Cement supply to top demand

Oversupply could lead to plummeting profits among cement producers, say industry experts.

Although demand is expected to grow by 10-15% a year, production capacity is expected to increase beyond this, with a surplus expected. (Valeriano Han
Although demand is expected to grow by 10-15% a year, production capacity is expected to increase beyond this, with a surplus expected. (Valeriano Han

The supply of cement in the Middle East is expected to far outstrip demand over the next few years, leading to a plummet in profits among cement producers, according to industry experts.

"Cement demand is predicted to grow at an average rate of 10-15% over 2008 into 2009 and could reach 17 million tonnes, but demand will be less than production capacity," said Ibrahim Al Shehi, director, UAE Ministry of Public Works.

"By 2009 there could be surplus cement production capacity of 33 million tonnes. There will be a decline in profit for cement producers," he added.

The GCC's largest cement producer, Saudi Arabia, is expected to produce up to 20 million tonnes by 2010, according to Saud Islam, CEO, Yanbu Cement Company.

"The rate of growth in cement demand is decelerating in Saudi Arabia," he said. "There will be a 66% increase in capacity this year. In order for the market to absorb this, domestic demand must grow by around 15%, but this is unlikely as the projected growth is around 7%."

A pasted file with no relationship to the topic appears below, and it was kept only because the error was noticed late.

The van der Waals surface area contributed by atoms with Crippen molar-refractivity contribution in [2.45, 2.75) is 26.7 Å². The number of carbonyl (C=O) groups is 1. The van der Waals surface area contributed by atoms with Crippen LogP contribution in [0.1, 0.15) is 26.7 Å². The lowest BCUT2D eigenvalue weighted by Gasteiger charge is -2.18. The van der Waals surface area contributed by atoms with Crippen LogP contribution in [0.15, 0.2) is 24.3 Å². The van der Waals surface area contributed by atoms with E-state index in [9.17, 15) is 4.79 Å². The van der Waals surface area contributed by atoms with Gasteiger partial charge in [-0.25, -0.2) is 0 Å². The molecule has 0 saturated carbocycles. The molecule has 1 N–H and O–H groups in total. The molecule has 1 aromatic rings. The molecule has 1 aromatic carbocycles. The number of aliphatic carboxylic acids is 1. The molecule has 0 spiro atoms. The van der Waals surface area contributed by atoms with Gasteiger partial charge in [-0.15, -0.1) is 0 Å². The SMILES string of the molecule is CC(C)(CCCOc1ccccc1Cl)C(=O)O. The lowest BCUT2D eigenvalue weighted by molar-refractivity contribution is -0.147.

Islam added that the challenge for the kingdom will be finding export markets ready to take the surplus after 2010. "Anyway you look at it there will be a huge capacity surplus of at least 10 million tonnes, possibly double."

Richard Ferraud, managing director, Quadra Trading, said that cement producers in the region will face challenges as they lack adequate ports and infrastructure, international standards and competition from Asian exporters.

"Local players target domestic markets so they aren't geared up to export large quantities of cement to international destinations," he said.

"Firstly, there's the lack of infrastructure - the ports are not prepared for this. Because plants are mainly inland, you need facilities for storage, which producers don't have. They will also need to comply with international norms in order to export to European or American markets."

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